Members of the public at a Covid-19 vaccine pop-up vaccination clinic at Ashfield in Sydney, Friday, September 10, 2021. NSW authorities on Thursday said Sydney’s businesses could reopen once 70 percent of the state’s adult population is fully vaccinated

Pictured: A graph showing Australian’s new coronavirus cases per day

Despite cases lingering near record levels, NSW authorities on Thursday said Sydney’s businesses could reopen once 70 percent of the state’s adult population is fully vaccinated, a target due to be reached around the middle of October. 

So far, 76 percent of people above 16 in the state have had received at least one dose, while 44 percent have been fully vaccinated.

Victoria state logged 334 new cases, its biggest rise for this year, and one death. Some restrictions in the capital Melbourne will be eased when 70 percent of the adult population has received at least one vaccine dose, expected around Sept. 23.

A four-stage national reopening plan unveiled by the federal government in July aims to relax several tough curbs once the country reaches a 70-80 percent immunisation target from 40 percent now. 

However, some virus-free states have flagged they may delay easing curbs on inter-state travel and other restrictions.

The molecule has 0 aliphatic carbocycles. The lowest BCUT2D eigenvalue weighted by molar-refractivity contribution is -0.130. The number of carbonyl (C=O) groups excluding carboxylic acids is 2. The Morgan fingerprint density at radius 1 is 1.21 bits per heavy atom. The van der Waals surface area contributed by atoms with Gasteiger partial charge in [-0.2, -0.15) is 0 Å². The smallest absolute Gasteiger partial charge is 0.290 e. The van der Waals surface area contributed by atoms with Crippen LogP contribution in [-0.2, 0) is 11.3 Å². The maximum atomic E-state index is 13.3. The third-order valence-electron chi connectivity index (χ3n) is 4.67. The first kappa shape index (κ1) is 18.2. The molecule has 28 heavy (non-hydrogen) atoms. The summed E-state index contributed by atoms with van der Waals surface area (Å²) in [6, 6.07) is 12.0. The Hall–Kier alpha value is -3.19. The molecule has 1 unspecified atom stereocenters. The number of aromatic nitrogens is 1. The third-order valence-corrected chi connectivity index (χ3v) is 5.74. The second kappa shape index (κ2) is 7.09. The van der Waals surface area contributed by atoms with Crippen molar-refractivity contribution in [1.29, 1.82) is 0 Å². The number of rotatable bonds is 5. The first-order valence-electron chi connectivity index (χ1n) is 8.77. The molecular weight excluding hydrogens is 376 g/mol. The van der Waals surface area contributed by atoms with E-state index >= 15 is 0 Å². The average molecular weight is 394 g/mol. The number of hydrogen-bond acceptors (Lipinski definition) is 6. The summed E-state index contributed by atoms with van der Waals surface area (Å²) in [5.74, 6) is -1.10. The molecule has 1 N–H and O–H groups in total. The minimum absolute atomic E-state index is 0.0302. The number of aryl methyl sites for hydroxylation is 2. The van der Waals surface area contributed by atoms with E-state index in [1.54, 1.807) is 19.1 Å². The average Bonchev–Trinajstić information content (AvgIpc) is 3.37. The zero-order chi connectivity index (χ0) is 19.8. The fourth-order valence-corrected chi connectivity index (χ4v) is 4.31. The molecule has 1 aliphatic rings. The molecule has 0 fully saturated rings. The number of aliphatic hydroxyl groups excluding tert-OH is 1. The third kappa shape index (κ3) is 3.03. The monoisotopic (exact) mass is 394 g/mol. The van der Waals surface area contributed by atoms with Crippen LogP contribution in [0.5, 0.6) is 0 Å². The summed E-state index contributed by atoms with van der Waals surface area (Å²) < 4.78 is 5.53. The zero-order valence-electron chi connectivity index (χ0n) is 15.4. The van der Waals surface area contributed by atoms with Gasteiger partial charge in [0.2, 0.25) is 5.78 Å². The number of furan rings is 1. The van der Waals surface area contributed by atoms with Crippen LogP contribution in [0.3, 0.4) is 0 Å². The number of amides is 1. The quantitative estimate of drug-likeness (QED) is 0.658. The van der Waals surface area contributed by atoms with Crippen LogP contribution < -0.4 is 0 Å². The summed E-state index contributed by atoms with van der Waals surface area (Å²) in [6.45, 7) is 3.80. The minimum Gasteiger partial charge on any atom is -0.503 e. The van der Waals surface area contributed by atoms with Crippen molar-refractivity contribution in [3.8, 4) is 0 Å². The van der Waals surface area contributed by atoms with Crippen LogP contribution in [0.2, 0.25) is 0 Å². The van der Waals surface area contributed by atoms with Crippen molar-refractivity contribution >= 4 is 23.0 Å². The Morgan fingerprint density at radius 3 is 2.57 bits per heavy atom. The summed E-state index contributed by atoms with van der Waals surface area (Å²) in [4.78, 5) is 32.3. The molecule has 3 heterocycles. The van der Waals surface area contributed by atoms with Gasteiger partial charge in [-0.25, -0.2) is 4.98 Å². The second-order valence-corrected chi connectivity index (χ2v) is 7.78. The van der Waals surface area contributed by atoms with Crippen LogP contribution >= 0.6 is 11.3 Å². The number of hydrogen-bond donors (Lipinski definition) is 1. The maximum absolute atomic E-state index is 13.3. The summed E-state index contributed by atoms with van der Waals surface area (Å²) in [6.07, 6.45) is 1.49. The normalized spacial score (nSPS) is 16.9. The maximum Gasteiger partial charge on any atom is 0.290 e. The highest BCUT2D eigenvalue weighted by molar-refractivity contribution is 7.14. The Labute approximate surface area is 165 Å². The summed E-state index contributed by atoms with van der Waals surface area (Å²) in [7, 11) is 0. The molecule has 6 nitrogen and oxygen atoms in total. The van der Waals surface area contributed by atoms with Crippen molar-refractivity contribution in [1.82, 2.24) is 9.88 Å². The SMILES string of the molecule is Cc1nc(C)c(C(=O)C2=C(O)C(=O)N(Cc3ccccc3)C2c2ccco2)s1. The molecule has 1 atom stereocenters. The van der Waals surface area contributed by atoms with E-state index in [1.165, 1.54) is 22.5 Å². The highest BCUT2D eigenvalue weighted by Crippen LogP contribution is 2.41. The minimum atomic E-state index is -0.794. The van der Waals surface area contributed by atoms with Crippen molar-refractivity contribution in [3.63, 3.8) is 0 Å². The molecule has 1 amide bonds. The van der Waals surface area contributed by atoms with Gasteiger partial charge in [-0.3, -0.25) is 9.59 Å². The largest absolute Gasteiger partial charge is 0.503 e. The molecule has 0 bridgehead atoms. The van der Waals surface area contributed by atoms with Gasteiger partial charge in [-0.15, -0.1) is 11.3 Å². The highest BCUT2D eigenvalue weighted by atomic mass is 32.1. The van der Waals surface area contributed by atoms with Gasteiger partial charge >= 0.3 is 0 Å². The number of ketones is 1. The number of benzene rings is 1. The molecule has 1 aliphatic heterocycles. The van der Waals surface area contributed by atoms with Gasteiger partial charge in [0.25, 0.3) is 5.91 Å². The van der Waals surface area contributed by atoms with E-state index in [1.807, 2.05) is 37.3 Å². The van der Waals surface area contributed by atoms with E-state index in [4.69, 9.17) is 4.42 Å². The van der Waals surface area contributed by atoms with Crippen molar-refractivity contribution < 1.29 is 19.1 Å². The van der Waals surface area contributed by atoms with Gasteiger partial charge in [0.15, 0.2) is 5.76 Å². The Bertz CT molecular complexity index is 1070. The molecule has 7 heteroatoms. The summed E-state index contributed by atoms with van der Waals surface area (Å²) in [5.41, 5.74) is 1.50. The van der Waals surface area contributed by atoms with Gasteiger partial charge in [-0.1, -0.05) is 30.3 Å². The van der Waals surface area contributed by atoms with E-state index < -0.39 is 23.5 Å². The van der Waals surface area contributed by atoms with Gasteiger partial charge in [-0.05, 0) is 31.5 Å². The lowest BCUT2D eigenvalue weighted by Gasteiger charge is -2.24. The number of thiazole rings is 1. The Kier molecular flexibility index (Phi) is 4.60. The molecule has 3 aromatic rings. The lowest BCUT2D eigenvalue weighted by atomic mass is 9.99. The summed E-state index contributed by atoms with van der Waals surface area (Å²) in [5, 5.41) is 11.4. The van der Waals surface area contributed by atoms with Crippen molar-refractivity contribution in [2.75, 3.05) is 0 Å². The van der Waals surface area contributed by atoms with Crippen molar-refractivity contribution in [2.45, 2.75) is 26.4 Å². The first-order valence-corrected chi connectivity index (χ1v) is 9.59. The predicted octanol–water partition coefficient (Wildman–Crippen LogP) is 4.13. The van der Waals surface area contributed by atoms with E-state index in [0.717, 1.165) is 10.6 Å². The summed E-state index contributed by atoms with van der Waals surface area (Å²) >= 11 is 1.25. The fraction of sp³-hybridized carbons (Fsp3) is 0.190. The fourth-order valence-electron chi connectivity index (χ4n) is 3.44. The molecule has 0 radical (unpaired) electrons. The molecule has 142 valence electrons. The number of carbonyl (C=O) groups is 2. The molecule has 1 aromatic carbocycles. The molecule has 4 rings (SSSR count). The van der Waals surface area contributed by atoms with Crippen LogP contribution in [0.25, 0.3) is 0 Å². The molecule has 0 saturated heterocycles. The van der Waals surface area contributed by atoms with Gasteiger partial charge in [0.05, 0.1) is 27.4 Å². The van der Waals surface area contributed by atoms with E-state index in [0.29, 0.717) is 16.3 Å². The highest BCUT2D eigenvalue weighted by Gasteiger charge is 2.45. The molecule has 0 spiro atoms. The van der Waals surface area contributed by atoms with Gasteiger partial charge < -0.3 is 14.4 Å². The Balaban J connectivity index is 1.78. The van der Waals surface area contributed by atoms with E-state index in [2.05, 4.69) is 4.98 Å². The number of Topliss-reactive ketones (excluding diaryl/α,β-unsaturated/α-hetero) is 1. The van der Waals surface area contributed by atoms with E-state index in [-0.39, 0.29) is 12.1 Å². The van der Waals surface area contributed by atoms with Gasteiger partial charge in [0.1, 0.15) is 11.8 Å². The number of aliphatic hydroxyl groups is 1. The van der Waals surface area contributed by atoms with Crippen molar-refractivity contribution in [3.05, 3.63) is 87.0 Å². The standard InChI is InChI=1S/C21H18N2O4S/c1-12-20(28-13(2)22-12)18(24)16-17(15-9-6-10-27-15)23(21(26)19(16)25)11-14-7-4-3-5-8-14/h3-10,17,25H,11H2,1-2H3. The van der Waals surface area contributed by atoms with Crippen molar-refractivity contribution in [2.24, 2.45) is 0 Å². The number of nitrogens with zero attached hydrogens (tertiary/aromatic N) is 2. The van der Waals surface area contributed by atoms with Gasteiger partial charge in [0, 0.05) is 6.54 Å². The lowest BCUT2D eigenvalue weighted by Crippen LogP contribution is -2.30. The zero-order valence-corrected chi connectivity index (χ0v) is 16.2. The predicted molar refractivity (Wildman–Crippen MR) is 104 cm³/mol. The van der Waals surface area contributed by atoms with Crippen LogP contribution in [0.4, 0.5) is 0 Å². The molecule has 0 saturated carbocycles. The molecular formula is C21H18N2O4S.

Australia’s total infection numbers stand at around 70,000 cases, including 1,076 deaths. Higher vaccinations have kept the death rate at 0.41 percent in the Delta outbreak, data shows, below previous outbreaks.

NSW Premier Gladys Berejiklian arrives to speak to the media during a press conference in Sydney, Friday, September 10, 2021. Berejiklian. said the daily COVID-19 media briefing would be scrapped from Monday

Sydney’s cafes, restaurants and pubs are set to reopen in the second half of October after months of strict lockdown, despite Prime Minister Scott Morrison’s warning that higher case numbers will follow the easing of curbs.

Leaders must ‘hold their nerve’, he said.

Authorities said Sydney bars and eateries, as well as gyms, across the city of five million people would be able to reopen at reduced capacity within days once New South Wales (NSW) reached a 70 percent double-vaccination target.

Stay-at-home orders for the fully vaccinated will be lifted on the Monday after the target is achieved, the officials said.